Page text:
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Ask St. Eden: Dry Brushing, Is It Real? Does It Work? & How To Do It

Ask St. Eden: Dry Brushing, Is It Real? Does It Work? & How To Do It

As you age, your skin changes in appearance and texture, and there are certain self-care habits you should consider starting. You may have heard of dry brushing, but if you don’t fully understand it, you’re not alone. Dry brushing is an ayurvedic ritual that involves brushing the body with soft to slightly stiff bristles to gently brush away dead skin and is associated with many benefits.

 

Myths about dry brushing. Claims that dry brushing contributes to the reduced appearance of cellulite and improved immune function should be taken with a grain of salt. There is no real evidence to suggest either of these things are true for anyone who commits to a regular dry brushing routine, but if it makes you feel good, give it a go. It can be a great addition to an at-home spa day.

 

Does it actually work? Some benefits of dry brushing are exfoliation and better circulation due to lymphatic drainage. Dry-brushing may help release toxins, and regular exfoliation can lead to brighter, smoother-looking skin. You can dry-brush once a day, as long as you’re gentle. If done too often or too rigorous, however, it can have negative effects on your skin’s protective barriers.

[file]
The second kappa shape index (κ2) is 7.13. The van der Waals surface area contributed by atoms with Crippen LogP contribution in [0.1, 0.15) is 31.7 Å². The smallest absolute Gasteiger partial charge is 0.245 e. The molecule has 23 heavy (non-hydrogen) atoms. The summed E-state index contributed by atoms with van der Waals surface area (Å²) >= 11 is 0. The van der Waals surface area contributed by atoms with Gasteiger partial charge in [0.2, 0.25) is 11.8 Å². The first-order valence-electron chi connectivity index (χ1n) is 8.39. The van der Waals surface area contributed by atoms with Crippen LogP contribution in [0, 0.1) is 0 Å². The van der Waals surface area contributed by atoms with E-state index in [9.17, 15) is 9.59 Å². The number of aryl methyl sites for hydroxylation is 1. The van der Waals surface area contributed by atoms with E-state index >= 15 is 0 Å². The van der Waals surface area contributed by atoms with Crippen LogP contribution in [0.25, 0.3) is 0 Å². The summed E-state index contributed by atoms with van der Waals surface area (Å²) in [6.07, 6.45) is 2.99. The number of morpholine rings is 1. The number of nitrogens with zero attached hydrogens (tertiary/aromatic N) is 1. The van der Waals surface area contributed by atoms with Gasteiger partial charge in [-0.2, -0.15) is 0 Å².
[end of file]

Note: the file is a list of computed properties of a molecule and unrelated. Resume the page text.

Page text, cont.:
How to do it: It’s extremely important to note that you should never scrub your body so hard that you break or irritate the skin. This activity should be gentle, not painful.

 
  1. Find the right brush for you. This will depend on a variety of factors such as your preference for synthetic or natural fibers, a hand-held brush or one with a handle, and whether or not you’re planning to include your face in the routine. You can find more info and options here.

  2. Prepare. Since you’re brushing away dead skin, you’ll probably want to take a shower afterward. Make it easier, by keeping your brush in the shower and dry-brushing right before you wash. For those who find it energizing, this can be a nice morning activity.

  3. Master the motion. Strokes should be medium pressure and firm without irritating the skin. Long, successive strokes work well on larger portions of the body like arms and legs, while shorter, quick strokes are great for feet and hands.

  4. Start at the feet and move upward. The reason to dry-brush in the first place is to move lymph toward your chest where the fluid can reenter the bloodstream and encourage circulation. Work strokes up the body, from your extremities toward your heart.

  5. Shower + moisturize. For best results, wash the body off and moisturize with body oil or lotion to keep skin looking healthy long after you’ve finished.

 

Have you tried dry-brushing? What was your experience? Let us know in the comments!

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